July 16, 2020 at 10:31 AM EDT – Updated July 16 at 10:37 AM
(CNN) — A simple safety staple amid the global pandemic is giving the business of accessories a new face.
It took just a few days for Meghan Navoy to pivot her small textiles business, Rosemarine Textiles, to making face masks.
“I at first was just giving them for free in a bin on my front porch. Then there was a huge surge in demand, and I listed them on my Etsy shop” Navoy said. “I have had my shop for two years; I’ve never had anything that had this sort of demand.”
Etsy says more than 12 million masks were sold in April alone and Navoy had to pause sales of all her products for a month just to clear her backlog of mask orders.
Three months on, the masks are still one of her top three bestselling items and she’s hired an extra person to help her.
“I think people had no mask at all in the beginning and now I think most people have at least one to wear. Now, it’s more people who are looking for a cute mask that goes with their style,” Navoy said.
That shift has brought much larger businesses into the face mask market, despite the political back and forth.
Luxury brands such as Marc Jacobs, whose $100 masks are sold out, to retailers like Gap, are rushing into the growing business.
Just in May, Gap sold more than 3 million masks across its different brands.
Brands are using masks as an opportunity to showcase their signature styles, such as Levis bandana-print mask. The company says their masks have been the most viewed item on their website for the past six weeks.
It’s not just the world of fashion that is capitalizing on the mask industry. Companies, such as Dunkin Donuts, are demonstrating how masks have become a marketing opportunity.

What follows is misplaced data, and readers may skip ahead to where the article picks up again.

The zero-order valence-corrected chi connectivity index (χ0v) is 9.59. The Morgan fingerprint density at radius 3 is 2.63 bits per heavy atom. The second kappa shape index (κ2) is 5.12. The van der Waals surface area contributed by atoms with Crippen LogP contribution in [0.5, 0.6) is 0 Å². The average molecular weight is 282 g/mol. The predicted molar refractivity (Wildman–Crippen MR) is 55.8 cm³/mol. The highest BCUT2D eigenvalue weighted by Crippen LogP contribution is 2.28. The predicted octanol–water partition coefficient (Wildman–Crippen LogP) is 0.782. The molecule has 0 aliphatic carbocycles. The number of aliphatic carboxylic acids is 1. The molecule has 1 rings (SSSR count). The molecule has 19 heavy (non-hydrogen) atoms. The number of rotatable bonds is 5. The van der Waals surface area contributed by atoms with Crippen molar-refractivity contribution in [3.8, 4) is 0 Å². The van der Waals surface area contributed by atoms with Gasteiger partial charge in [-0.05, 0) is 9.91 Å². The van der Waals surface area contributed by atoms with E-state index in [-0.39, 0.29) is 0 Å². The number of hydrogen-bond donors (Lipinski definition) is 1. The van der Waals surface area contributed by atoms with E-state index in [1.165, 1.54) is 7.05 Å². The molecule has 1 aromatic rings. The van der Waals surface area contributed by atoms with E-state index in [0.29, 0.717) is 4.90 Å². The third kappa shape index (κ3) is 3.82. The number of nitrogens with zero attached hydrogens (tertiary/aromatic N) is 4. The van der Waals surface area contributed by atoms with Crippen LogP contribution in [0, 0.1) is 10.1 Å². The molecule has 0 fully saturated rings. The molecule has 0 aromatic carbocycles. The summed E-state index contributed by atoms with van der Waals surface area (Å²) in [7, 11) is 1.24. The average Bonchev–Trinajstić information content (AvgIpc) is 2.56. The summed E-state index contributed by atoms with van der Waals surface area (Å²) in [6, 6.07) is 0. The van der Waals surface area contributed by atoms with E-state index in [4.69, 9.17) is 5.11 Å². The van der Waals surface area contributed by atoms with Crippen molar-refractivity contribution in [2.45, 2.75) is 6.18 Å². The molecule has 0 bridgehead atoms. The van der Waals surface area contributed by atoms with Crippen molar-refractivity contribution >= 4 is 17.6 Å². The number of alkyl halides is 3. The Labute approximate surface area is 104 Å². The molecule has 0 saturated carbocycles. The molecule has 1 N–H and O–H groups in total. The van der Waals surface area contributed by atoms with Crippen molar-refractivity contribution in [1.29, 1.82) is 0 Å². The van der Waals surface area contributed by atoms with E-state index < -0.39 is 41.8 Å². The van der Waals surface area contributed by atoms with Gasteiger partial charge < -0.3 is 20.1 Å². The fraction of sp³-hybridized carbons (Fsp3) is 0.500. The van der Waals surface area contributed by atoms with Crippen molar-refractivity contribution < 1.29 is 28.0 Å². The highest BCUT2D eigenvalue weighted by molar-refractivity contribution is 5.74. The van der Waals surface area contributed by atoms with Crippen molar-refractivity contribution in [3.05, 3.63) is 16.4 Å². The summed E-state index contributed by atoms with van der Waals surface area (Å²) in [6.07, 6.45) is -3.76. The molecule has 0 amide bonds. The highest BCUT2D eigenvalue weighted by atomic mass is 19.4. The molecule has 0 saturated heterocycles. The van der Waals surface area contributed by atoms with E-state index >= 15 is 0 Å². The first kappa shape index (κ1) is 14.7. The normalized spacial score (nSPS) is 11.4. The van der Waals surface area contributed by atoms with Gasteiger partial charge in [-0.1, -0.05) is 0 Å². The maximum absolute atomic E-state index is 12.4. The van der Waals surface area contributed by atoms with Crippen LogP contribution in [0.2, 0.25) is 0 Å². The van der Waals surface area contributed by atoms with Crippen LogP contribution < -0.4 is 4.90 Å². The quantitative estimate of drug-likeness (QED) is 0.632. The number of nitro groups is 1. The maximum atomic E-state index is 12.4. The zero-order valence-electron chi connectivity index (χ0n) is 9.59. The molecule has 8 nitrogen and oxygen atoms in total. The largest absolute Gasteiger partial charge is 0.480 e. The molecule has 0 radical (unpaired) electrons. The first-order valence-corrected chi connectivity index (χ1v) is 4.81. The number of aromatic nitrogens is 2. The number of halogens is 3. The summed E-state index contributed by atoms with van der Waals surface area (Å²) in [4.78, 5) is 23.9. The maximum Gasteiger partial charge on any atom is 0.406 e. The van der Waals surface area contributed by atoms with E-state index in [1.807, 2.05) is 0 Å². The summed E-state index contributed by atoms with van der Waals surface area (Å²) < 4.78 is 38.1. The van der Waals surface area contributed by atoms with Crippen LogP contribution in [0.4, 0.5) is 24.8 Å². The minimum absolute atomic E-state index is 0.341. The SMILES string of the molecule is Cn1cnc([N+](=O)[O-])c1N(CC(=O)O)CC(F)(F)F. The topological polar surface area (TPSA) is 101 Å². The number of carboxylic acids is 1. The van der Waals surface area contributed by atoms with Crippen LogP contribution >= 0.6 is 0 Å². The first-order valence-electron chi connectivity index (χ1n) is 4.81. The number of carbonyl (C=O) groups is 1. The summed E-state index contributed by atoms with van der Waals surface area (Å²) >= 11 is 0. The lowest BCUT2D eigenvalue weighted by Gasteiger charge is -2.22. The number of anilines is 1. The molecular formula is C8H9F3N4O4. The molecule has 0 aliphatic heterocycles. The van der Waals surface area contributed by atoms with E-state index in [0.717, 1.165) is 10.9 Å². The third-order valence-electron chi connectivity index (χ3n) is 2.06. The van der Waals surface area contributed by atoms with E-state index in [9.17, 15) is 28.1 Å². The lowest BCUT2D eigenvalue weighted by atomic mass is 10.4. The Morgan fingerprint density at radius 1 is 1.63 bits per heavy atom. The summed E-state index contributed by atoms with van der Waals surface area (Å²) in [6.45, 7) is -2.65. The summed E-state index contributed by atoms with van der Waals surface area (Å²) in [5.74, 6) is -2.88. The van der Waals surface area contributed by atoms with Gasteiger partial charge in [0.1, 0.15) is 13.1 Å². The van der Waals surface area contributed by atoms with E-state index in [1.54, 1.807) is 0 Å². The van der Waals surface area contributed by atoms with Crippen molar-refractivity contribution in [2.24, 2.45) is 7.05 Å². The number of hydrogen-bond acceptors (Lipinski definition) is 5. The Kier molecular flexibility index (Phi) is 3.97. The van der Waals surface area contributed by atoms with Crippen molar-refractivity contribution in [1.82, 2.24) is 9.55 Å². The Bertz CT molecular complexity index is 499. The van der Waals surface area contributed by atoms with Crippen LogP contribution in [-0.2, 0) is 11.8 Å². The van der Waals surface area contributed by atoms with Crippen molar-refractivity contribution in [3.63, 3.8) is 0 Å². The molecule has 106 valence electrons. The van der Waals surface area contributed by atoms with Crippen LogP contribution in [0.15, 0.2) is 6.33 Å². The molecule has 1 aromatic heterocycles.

“I think it’s becoming an ubiquitous staple and there’s no good reason why most retailers wouldn’t provide it either as a customer service feature, or as a branding opportunity, or as a fashion accessory,” Mark Cohen, director of retail studies at Columbia University said. “This is an opportunity to create a brand-new genre of accessories.”
In early April, Vistaprint, the company best know for business cards and custom signage, realized their customers needs had changed as businesses began to look towards reopening.
“For us to get into face mask was a pretty, pretty easy decision. We worked to serve small businesses every single day,” Vistaprint CMO Ricky Engelberg said. “And one of the biggest things we saw that was going to happen was small businesses had to able reopen safely.”
Vistaprint says it can now producer a couple of hundred thousand masks a month, with the ability to scale.
“Will it be a category that is as urgent as it is right now, a year from now? Probably not. Will it be something that’s way more part of our everyday lives going forward than it is, that it was six months ago? Definitely,” Engelberg said.
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